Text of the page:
Smith is, excuse the pun, a brilliant wordsmith. The man just drools compelling-emotional-inspiring-hilarious vernacular and can spin a yarn better than just about anybody in the world. And he’s proven he doesn’t need to make a movie to show that. He just needs a microphone and a crowd. Smith’s been touring the world giving talks for just about 20 years now, and he’s built himself an empire, between his podcasts—er, SModcasts—and his Q&A’s. People want to hear him talk, to shoot the shit, to open up and tell great stories. There’s a reason Dante and Randal’s seemingly pointless diatribes are so damn fun and exciting to listen to, because they came from the filthy and gifted mind of Kevin Smith.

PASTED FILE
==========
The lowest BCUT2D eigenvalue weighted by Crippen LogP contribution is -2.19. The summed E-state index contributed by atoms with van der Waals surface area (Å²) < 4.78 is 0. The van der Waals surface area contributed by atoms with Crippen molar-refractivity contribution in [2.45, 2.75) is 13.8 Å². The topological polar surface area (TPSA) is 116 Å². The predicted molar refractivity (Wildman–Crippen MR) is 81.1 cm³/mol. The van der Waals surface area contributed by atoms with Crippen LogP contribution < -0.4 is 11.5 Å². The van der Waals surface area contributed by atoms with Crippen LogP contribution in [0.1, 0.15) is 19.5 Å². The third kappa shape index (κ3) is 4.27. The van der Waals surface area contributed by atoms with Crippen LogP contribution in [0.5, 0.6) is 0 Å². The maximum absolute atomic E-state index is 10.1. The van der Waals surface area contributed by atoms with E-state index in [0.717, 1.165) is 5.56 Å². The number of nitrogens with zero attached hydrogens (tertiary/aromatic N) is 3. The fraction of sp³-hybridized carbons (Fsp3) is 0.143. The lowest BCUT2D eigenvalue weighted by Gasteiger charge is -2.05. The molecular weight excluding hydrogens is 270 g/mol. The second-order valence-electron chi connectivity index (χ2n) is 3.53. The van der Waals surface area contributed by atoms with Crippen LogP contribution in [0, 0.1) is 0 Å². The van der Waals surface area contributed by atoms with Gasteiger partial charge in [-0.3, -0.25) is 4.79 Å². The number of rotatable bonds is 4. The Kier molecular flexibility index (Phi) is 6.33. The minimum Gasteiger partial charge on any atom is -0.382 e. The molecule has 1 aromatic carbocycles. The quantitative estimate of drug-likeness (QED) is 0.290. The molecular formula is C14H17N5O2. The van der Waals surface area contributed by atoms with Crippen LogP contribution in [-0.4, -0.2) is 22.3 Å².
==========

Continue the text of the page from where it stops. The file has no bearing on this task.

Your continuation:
The last time I re-familiarized myself with the Jersey Askewniverse was in the spring of 2012, which ended with me shelling out cash for a hockey hat that I could flip backwards to emulate the look of Randal Graves. There’s something I find so damn endearing about the characters of Smith’s flicks, namely Clerks, Mallrats, Chasing Amy, Clerks II, and Dogma. They’re characters I’ll never get tired of checking back up on. The only way to describe it is that I feel like I know the characters, and know them well. They’re living, breathing, real people to me and, although Jason Lee’s Banky from Chasing Amy would assure me that they’re just “FIGMENTS OF YOUR FUCKING IMAGINATION!”, I hold a special place in my heart for them. Of course, at face-value, movies that include stink-palms, giant poo monsters, snoochie-boochies and dick sucking discussions (say that five times fast) wouldn’t register as touching or beautiful, but I see what’s buried beneath the blue material, and you’ll find it in every one of Smith’s movies. A little piece of himself. Something personal. A heart.